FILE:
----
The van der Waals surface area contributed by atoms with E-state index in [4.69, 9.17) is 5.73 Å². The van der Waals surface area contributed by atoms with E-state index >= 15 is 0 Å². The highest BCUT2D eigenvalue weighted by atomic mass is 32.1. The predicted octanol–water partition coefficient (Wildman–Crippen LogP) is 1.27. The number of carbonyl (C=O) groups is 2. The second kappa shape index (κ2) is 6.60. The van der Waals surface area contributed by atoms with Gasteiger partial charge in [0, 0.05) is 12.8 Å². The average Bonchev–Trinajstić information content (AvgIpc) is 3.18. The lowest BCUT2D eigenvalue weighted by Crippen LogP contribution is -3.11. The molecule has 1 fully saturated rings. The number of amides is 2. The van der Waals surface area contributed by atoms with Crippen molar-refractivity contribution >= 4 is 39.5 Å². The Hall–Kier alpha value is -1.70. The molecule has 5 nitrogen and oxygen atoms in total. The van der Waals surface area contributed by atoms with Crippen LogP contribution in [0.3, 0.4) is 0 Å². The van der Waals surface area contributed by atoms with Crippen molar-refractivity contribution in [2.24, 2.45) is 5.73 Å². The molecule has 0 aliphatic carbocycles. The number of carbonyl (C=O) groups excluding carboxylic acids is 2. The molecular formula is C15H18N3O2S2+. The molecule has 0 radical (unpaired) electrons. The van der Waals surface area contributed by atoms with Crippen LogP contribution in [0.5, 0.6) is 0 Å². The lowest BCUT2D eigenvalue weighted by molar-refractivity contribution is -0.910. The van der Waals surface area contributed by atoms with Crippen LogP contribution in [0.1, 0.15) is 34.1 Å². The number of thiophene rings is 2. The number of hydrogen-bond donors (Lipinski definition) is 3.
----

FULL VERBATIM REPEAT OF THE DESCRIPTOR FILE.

The van der Waals surface area contributed by atoms with E-state index in [4.69, 9.17) is 5.73 Å². The van der Waals surface area contributed by atoms with E-state index >= 15 is 0 Å². The highest BCUT2D eigenvalue weighted by atomic mass is 32.1. The predicted octanol–water partition coefficient (Wildman–Crippen LogP) is 1.27. The number of carbonyl (C=O) groups is 2. The second kappa shape index (κ2) is 6.60. The van der Waals surface area contributed by atoms with Gasteiger partial charge in [0, 0.05) is 12.8 Å². The average Bonchev–Trinajstić information content (AvgIpc) is 3.18. The lowest BCUT2D eigenvalue weighted by Crippen LogP contribution is -3.11. The molecule has 1 fully saturated rings. The number of amides is 2. The van der Waals surface area contributed by atoms with Crippen molar-refractivity contribution >= 4 is 39.5 Å². The Hall–Kier alpha value is -1.70. The molecule has 5 nitrogen and oxygen atoms in total. The van der Waals surface area contributed by atoms with Crippen LogP contribution in [0.3, 0.4) is 0 Å². The van der Waals surface area contributed by atoms with Crippen molar-refractivity contribution in [2.24, 2.45) is 5.73 Å². The molecule has 0 aliphatic carbocycles. The number of carbonyl (C=O) groups excluding carboxylic acids is 2. The molecular formula is C15H18N3O2S2+. The molecule has 0 radical (unpaired) electrons. The van der Waals surface area contributed by atoms with Crippen LogP contribution in [0.5, 0.6) is 0 Å². The lowest BCUT2D eigenvalue weighted by molar-refractivity contribution is -0.910. The van der Waals surface area contributed by atoms with Crippen LogP contribution in [0.1, 0.15) is 34.1 Å². The number of thiophene rings is 2. The number of hydrogen-bond donors (Lipinski definition) is 3.